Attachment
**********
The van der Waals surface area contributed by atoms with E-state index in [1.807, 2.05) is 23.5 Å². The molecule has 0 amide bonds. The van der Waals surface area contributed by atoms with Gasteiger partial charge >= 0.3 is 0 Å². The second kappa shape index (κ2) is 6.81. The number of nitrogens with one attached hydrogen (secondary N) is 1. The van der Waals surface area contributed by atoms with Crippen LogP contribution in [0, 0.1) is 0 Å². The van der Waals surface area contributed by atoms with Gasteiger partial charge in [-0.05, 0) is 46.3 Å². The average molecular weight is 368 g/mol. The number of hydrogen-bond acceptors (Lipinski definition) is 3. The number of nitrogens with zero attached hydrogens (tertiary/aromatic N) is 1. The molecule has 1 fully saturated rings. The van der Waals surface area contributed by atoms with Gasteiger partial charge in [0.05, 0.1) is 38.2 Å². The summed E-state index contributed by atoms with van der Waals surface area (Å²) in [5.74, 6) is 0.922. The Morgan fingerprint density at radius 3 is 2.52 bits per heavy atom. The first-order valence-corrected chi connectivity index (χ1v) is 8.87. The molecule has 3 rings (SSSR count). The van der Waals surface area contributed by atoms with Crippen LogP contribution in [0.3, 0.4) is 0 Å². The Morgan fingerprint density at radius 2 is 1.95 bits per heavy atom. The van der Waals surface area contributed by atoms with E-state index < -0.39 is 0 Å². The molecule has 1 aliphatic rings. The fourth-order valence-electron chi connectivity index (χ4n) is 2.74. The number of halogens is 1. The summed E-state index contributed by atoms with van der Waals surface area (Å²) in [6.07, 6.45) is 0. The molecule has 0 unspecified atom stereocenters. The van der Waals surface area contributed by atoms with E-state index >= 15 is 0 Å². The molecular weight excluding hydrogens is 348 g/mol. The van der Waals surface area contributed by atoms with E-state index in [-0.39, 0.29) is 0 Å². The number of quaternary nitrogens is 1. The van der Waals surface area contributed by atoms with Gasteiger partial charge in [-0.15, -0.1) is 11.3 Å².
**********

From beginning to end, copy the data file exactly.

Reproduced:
The van der Waals surface area contributed by atoms with E-state index in [1.807, 2.05) is 23.5 Å². The molecule has 0 amide bonds. The van der Waals surface area contributed by atoms with Gasteiger partial charge >= 0.3 is 0 Å². The second kappa shape index (κ2) is 6.81. The number of nitrogens with one attached hydrogen (secondary N) is 1. The van der Waals surface area contributed by atoms with Crippen LogP contribution in [0, 0.1) is 0 Å². The van der Waals surface area contributed by atoms with Gasteiger partial charge in [-0.05, 0) is 46.3 Å². The average molecular weight is 368 g/mol. The number of hydrogen-bond acceptors (Lipinski definition) is 3. The number of nitrogens with zero attached hydrogens (tertiary/aromatic N) is 1. The molecule has 1 fully saturated rings. The van der Waals surface area contributed by atoms with Gasteiger partial charge in [0.05, 0.1) is 38.2 Å². The summed E-state index contributed by atoms with van der Waals surface area (Å²) in [5.74, 6) is 0.922. The Morgan fingerprint density at radius 3 is 2.52 bits per heavy atom. The first-order valence-corrected chi connectivity index (χ1v) is 8.87. The molecule has 3 rings (SSSR count). The van der Waals surface area contributed by atoms with Crippen LogP contribution in [0.3, 0.4) is 0 Å². The Morgan fingerprint density at radius 2 is 1.95 bits per heavy atom. The van der Waals surface area contributed by atoms with E-state index < -0.39 is 0 Å². The molecule has 1 aliphatic rings. The fourth-order valence-electron chi connectivity index (χ4n) is 2.74. The number of halogens is 1. The summed E-state index contributed by atoms with van der Waals surface area (Å²) in [6.07, 6.45) is 0. The molecule has 0 unspecified atom stereocenters. The van der Waals surface area contributed by atoms with E-state index >= 15 is 0 Å². The molecular weight excluding hydrogens is 348 g/mol. The van der Waals surface area contributed by atoms with E-state index in [-0.39, 0.29) is 0 Å². The number of quaternary nitrogens is 1. The van der Waals surface area contributed by atoms with Gasteiger partial charge in [-0.15, -0.1) is 11.3 Å².